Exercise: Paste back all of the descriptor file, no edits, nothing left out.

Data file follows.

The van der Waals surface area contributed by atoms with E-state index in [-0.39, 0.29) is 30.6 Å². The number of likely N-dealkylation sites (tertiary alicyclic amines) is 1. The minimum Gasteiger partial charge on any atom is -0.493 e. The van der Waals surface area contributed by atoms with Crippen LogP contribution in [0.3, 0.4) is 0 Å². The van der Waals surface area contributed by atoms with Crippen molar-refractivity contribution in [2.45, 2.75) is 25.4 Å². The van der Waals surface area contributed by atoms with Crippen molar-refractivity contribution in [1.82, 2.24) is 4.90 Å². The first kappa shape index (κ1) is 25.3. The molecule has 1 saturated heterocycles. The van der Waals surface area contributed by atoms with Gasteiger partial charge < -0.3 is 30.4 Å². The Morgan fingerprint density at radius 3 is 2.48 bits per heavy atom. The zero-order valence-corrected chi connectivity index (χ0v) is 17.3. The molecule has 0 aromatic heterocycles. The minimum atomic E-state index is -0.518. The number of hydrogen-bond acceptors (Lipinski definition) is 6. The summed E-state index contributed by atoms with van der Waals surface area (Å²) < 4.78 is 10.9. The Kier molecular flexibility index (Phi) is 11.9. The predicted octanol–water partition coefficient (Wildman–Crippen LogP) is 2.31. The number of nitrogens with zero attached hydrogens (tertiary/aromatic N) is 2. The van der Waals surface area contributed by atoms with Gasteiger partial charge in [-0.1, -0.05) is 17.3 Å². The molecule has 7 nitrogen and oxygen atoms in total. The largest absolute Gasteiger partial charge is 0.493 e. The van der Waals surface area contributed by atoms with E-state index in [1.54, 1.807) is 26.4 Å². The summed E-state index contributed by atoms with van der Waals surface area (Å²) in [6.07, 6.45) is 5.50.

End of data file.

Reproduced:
The van der Waals surface area contributed by atoms with E-state index in [-0.39, 0.29) is 30.6 Å². The number of likely N-dealkylation sites (tertiary alicyclic amines) is 1. The minimum Gasteiger partial charge on any atom is -0.493 e. The van der Waals surface area contributed by atoms with Crippen LogP contribution in [0.3, 0.4) is 0 Å². The van der Waals surface area contributed by atoms with Crippen molar-refractivity contribution in [2.45, 2.75) is 25.4 Å². The van der Waals surface area contributed by atoms with Crippen molar-refractivity contribution in [1.82, 2.24) is 4.90 Å². The first kappa shape index (κ1) is 25.3. The molecule has 1 saturated heterocycles. The van der Waals surface area contributed by atoms with Gasteiger partial charge < -0.3 is 30.4 Å². The Morgan fingerprint density at radius 3 is 2.48 bits per heavy atom. The zero-order valence-corrected chi connectivity index (χ0v) is 17.3. The molecule has 0 aromatic heterocycles. The minimum atomic E-state index is -0.518. The number of hydrogen-bond acceptors (Lipinski definition) is 6. The summed E-state index contributed by atoms with van der Waals surface area (Å²) < 4.78 is 10.9. The Kier molecular flexibility index (Phi) is 11.9. The predicted octanol–water partition coefficient (Wildman–Crippen LogP) is 2.31. The number of nitrogens with zero attached hydrogens (tertiary/aromatic N) is 2. The van der Waals surface area contributed by atoms with Gasteiger partial charge in [-0.1, -0.05) is 17.3 Å². The molecule has 7 nitrogen and oxygen atoms in total. The largest absolute Gasteiger partial charge is 0.493 e. The van der Waals surface area contributed by atoms with E-state index in [1.54, 1.807) is 26.4 Å². The summed E-state index contributed by atoms with van der Waals surface area (Å²) in [6.07, 6.45) is 5.50.